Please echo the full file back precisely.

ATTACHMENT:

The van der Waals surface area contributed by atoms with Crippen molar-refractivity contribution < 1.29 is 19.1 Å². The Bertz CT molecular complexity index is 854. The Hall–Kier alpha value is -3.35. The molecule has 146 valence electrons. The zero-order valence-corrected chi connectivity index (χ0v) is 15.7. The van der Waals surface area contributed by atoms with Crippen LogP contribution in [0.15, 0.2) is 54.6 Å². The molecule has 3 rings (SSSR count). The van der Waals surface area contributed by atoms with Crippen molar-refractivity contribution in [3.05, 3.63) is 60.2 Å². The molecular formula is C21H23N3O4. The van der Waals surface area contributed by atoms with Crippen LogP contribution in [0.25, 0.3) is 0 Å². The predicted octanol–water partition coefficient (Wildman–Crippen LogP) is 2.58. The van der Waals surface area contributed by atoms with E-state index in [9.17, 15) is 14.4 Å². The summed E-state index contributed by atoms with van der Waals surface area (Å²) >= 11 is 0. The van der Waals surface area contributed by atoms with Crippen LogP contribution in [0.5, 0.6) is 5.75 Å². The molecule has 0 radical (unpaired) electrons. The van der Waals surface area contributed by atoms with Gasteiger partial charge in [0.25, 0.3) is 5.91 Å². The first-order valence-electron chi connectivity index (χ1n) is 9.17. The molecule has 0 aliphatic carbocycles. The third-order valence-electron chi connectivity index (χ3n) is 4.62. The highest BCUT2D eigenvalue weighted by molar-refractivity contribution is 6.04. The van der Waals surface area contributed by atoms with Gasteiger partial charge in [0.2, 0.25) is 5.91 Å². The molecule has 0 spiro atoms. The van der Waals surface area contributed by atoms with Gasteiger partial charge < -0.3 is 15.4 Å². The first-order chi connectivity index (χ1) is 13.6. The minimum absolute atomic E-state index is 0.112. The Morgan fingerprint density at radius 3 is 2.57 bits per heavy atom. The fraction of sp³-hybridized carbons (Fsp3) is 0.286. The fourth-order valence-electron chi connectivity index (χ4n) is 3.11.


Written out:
The van der Waals surface area contributed by atoms with Crippen molar-refractivity contribution < 1.29 is 19.1 Å². The Bertz CT molecular complexity index is 854. The Hall–Kier alpha value is -3.35. The molecule has 146 valence electrons. The zero-order valence-corrected chi connectivity index (χ0v) is 15.7. The van der Waals surface area contributed by atoms with Crippen LogP contribution in [0.15, 0.2) is 54.6 Å². The molecule has 3 rings (SSSR count). The van der Waals surface area contributed by atoms with Crippen molar-refractivity contribution in [3.05, 3.63) is 60.2 Å². The molecular formula is C21H23N3O4. The van der Waals surface area contributed by atoms with Crippen LogP contribution in [0.25, 0.3) is 0 Å². The predicted octanol–water partition coefficient (Wildman–Crippen LogP) is 2.58. The van der Waals surface area contributed by atoms with E-state index in [9.17, 15) is 14.4 Å². The summed E-state index contributed by atoms with van der Waals surface area (Å²) >= 11 is 0. The van der Waals surface area contributed by atoms with Crippen LogP contribution in [0.5, 0.6) is 5.75 Å². The molecule has 0 radical (unpaired) electrons. The van der Waals surface area contributed by atoms with Gasteiger partial charge in [0.25, 0.3) is 5.91 Å². The first-order valence-electron chi connectivity index (χ1n) is 9.17. The molecule has 0 aliphatic carbocycles. The third-order valence-electron chi connectivity index (χ3n) is 4.62. The highest BCUT2D eigenvalue weighted by molar-refractivity contribution is 6.04. The van der Waals surface area contributed by atoms with Gasteiger partial charge in [0.2, 0.25) is 5.91 Å². The molecule has 0 spiro atoms. The van der Waals surface area contributed by atoms with Gasteiger partial charge < -0.3 is 15.4 Å². The first-order chi connectivity index (χ1) is 13.6. The minimum absolute atomic E-state index is 0.112. The Morgan fingerprint density at radius 3 is 2.57 bits per heavy atom. The fraction of sp³-hybridized carbons (Fsp3) is 0.286. The fourth-order valence-electron chi connectivity index (χ4n) is 3.11.